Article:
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The Queen, Olympics and…Breakaway?

The Norwegian Breakaway arrives in Bermuda today, its first port on its first cruise, and we're hoping Richard Janicki is on the ship.

Who's Richard Janicki?

He is a Norwegian employee, a hotel director, whom we happened to meet when we were last on the Epic. He's an interesting guy and — here's the reason we hope he's on the Breakaway as expected — he has paid his dues.


As a boy in France, he wanted to work in a hotel. He did, and cooked twice for Queen Elizabeth II…the woman, not the ship. His surname sounds as French as Wilson or Smith or Jones and he lives in his "paradise" — Greece. He has worked, as a volunteer, at seven Olympic Games.

Is that interesting enough?

"Usually, the boys, they want to be a firemen, you know," says Janicki, who was scheduled to work on the Breakaway's inaugural cruise this week. "I always wanted to work in the hotel industry when I was a kid…cooking and all that. You are quite fortunate when you are young and you know want you want to do."

Fortunate, later, to work at the Berkeley Hotel in London.

"I was a chef there," he says. "I cooked for the Queen of England twice. I make one dish for her…lobster salad. She just came for dinner. She was on a night out with her husband, that's all it was. Not formal. She was out on a date. The second time, the hotel was celebrating its 21st birthday and when you reach 21 years of age in England, it's a big deal. We brought in chefs from around the world during the year and on that week it was Chef Miko Lee from Tokyo and since he spoke more French than English, I was assigned to work with him the entire week, and she came the second time to eat from the menu of Chef Miko Lee."

Working at the Berkeley was one circumstance that would shape Janicki's career. The Olympics was another, beginning in Albertville, with the Winter Games of 1992.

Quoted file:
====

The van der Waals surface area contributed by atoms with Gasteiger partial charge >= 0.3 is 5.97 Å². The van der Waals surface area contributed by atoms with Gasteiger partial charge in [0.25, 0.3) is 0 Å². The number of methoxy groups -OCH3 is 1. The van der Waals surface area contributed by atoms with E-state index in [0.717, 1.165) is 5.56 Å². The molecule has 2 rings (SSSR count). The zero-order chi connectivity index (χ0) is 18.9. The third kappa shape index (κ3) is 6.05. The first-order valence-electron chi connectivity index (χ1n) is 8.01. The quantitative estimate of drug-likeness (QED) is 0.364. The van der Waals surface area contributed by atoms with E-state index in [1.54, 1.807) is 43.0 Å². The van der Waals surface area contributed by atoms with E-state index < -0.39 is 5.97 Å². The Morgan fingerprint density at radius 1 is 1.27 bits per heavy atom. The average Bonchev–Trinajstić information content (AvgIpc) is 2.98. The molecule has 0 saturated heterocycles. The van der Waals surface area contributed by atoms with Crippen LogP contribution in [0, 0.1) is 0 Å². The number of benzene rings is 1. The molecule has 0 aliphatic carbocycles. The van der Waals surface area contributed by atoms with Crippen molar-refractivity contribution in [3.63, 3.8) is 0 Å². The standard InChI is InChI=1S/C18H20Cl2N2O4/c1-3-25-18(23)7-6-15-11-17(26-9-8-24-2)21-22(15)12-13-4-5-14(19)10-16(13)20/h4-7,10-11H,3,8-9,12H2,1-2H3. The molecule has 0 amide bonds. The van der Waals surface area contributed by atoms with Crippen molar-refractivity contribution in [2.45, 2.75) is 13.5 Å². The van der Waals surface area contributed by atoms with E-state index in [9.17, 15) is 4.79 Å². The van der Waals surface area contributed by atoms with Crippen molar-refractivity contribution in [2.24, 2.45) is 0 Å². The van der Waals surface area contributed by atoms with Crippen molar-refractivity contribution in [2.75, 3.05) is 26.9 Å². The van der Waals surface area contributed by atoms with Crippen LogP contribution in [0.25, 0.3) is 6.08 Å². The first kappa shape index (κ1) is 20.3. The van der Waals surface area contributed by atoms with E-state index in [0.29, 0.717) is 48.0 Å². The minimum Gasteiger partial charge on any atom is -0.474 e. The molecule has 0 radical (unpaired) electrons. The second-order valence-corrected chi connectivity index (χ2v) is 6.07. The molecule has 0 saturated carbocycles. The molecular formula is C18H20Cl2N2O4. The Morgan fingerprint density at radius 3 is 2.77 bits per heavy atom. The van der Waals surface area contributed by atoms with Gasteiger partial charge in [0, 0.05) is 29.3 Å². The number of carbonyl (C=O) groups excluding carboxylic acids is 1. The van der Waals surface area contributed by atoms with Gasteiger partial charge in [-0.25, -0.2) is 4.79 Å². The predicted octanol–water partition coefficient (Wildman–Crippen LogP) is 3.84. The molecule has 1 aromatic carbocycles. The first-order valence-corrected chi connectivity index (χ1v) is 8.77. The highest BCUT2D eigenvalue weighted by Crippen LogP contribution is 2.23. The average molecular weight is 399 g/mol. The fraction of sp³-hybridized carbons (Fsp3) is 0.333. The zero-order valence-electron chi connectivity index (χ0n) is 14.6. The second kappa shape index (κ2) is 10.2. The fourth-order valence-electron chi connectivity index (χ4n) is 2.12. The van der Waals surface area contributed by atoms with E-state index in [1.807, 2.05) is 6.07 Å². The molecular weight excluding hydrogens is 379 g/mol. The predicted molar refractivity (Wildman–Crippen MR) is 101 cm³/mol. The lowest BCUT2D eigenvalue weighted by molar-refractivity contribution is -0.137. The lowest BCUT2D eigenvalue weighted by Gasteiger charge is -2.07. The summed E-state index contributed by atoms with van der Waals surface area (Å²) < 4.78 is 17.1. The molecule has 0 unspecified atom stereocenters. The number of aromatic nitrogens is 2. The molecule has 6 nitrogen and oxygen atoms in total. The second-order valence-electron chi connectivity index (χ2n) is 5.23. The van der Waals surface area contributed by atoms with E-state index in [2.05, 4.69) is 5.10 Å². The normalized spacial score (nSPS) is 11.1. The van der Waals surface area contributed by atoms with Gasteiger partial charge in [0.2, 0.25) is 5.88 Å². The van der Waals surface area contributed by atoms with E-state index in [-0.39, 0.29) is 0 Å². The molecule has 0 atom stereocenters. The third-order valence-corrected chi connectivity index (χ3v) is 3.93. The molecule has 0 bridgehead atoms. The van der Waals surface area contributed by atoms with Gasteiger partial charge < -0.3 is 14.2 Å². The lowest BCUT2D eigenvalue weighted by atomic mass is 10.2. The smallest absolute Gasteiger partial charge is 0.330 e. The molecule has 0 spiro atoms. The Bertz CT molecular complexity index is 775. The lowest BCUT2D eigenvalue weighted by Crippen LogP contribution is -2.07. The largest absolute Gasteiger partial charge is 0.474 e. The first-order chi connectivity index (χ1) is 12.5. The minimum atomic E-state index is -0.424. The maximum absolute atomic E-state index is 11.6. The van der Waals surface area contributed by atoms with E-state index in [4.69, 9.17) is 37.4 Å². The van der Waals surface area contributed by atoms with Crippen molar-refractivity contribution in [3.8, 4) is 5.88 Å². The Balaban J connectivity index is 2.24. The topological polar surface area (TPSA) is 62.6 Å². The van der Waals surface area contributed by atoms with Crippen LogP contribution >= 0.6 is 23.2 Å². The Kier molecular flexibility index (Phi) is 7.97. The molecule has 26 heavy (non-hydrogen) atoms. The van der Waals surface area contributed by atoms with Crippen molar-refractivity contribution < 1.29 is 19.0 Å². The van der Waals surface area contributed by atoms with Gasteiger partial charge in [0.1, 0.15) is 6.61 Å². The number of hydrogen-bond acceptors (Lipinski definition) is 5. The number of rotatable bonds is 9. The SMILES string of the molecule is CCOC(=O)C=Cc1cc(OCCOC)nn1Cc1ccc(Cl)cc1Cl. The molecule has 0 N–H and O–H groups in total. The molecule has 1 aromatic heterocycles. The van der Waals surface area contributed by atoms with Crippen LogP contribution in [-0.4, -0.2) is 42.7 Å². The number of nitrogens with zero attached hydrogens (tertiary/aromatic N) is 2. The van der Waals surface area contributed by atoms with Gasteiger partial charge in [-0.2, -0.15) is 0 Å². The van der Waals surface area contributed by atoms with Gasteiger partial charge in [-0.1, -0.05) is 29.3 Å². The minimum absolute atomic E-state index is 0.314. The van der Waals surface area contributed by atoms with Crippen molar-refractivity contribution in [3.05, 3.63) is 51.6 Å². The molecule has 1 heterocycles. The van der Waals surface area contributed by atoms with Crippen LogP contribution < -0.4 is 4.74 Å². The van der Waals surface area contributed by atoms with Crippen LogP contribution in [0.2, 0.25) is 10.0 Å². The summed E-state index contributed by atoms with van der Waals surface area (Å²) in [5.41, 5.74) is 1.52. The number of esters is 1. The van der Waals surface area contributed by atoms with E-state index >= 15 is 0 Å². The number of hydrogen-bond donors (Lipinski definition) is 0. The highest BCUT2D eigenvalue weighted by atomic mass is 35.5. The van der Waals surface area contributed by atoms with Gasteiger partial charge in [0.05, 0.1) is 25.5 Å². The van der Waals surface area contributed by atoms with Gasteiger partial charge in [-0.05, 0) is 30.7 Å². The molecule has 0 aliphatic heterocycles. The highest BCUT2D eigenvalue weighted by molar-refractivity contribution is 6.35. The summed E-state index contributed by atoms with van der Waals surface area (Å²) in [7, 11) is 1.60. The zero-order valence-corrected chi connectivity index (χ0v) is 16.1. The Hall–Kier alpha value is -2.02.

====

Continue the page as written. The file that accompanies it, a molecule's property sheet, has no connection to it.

"They were looking for volunteers and I applied," says Janicki, who has worked on cruise ships for 17 years, the last 13 with Norwegian.  "My sister and my brother were in Lens, and they volunteered. At the Olympics, I worked for a group that catered to VIPs, in hospitality. You learn a lot of things there. Cooking was my major but I worked in dining rooms and bars, a lot of logistics…accounting, because you need to learn about these things. You never know if you're going to work on a cruise ship one day or if you're going to own your own restaurant, so you need to be a good accountant, too."

After Albertville, there were Summer Games in Barcelona (1992), Atlanta (1996) and Athens (2004), and Winter Games in Lillehammer (1994), Nagano (1998) and Torino (2006). Some of those experiences surface on cruise ships today.

He elaborates this way:

"Sometimes I explain to the crew when things have to happen right now…it's like a 100-meter race. They have billions of people watching on TV, and more in the stadium, and the race is going to happen right now. So the guy with the gun who starts the race, the gun has to work. And the guy with the chrono, the chrono has to work because it takes less than 10 seconds, and you don't have a re-take, like a movie.